Wednesday, January 19, 2011

Rock Fantasy news: Rock n roll get real

Rock 'n' roll dreams get real

By Carla Meyer
Published: Wednesday, Jan. 19, 2011 -
Rock 'n' roll dreams never die. They just get more expensive.

At Sacramento's myRecordFantasy camp, which started Monday, rock fans can jam with, audition for and potentially make a record with Todd Rundgren, the "Hello It's Me" singer and record producer. The price of the three-day event is $5,000.

"It is not a trivial amount of money," said Joan Carlson, 50, a camper and singer from Sausalito. "It is (equivalent to) a good trip to Italy."

Rather than lounge in a Tuscan villa, the 30 myRecordFantasy campers – from Northern California, Chicago, Dallas, Brazil and elsewhere – pound on drums, noodle on guitar and shoot the breeze with Rundgren at the deluxe Track Shack Studios off Arden Way.

The building itself fulfills rock 'n' roll fantasies, with its open bar and walls lined with memorabilia including the red neon "Tower" sign from the former Watt Avenue store.

"I tried to resist, but finally, my inner child screeched, 'I want to do this!' " Carlson, owner of a design firm, said of signing up for the camp.

Now in its third session – previous events focused on the Monkees' Micky Dolenz and Starship's Mickey Thomas – myRecordFantasy is the brainchild of Mitch Koulouris, 50, a longtime Tower Records employee turned digital-music entrepreneur.

Koulouris' current venture, Gigatone Entertainment, puts on myRecordFantasy camp, produces records and a Web series related to the camp – and taps the significant market of baby boomers who were teenagers when first captivated by Rundgren's or Dolenz's music.

The same kids who learned to play guitar by listening to Rundgren's records in their bedrooms now play alongside him in a state-of-the-art studio.

The camp "brings back a moment in time in people's lives, regardless of their age – from a prom, a wedding or a (particular) summer – associated with a particular artist," Koulouris said. "If you fast-forward, we are all a bit older and working in our daily lives, and to be on a record with someone associated with fond memories of the past – it is an awesome thing."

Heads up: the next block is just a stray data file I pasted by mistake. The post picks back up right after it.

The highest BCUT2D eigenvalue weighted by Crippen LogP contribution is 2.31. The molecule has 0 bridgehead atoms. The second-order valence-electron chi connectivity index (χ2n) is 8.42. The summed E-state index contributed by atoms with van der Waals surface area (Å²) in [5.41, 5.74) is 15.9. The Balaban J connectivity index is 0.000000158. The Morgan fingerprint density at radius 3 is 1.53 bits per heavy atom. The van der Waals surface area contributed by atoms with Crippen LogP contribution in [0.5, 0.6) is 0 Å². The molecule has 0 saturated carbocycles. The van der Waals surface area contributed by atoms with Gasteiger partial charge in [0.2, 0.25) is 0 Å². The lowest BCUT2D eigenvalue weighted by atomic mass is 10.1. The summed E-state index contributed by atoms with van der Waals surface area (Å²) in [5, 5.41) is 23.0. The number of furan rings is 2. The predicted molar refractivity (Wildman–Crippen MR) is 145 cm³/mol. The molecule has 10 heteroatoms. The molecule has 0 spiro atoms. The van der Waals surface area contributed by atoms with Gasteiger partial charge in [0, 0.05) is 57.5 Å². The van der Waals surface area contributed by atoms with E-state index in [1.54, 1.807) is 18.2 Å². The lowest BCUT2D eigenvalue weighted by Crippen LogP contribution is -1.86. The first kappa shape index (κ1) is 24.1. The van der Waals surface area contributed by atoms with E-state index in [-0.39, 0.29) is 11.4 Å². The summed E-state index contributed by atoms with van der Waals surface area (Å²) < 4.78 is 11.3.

Most campers are boomers

Wannabe rock stars at the Rundgren event include 31-year-old camper Daniel Iasbeck, a guitar whiz on his first trip abroad from his native Sao Paulo, Brazil. But the majority of campers are boomers in their late 40s and their 50s who bring disposable income along with an unwavering interest in rock 'n' roll.

"Boomers have held onto things that once were considered youth-oriented for longer," said Mark Beach, a spokesman for the AARP. "This is the first generation in which the parents and kids like the same music – the Beatles, Jimi Hendrix."

"You are talking about rock 'n' roll, and by definition, a lot of us made a conscious decision never to grow up," said Bruce Whetstone, 58, of San Francisco, who has a very grown-up job as vice president of IT operations for the Sephora cosmetics chain. "And that other piece of it is 'Hey, look at Mick Jagger.' As long as you can do it, and do it well … "

Whetstone, who played bass in rock bands in his teens and 20s, long ago decided to focus on his straight job. But he always tried to keep up on his instrument, which he brought along for his audition with Rundgren.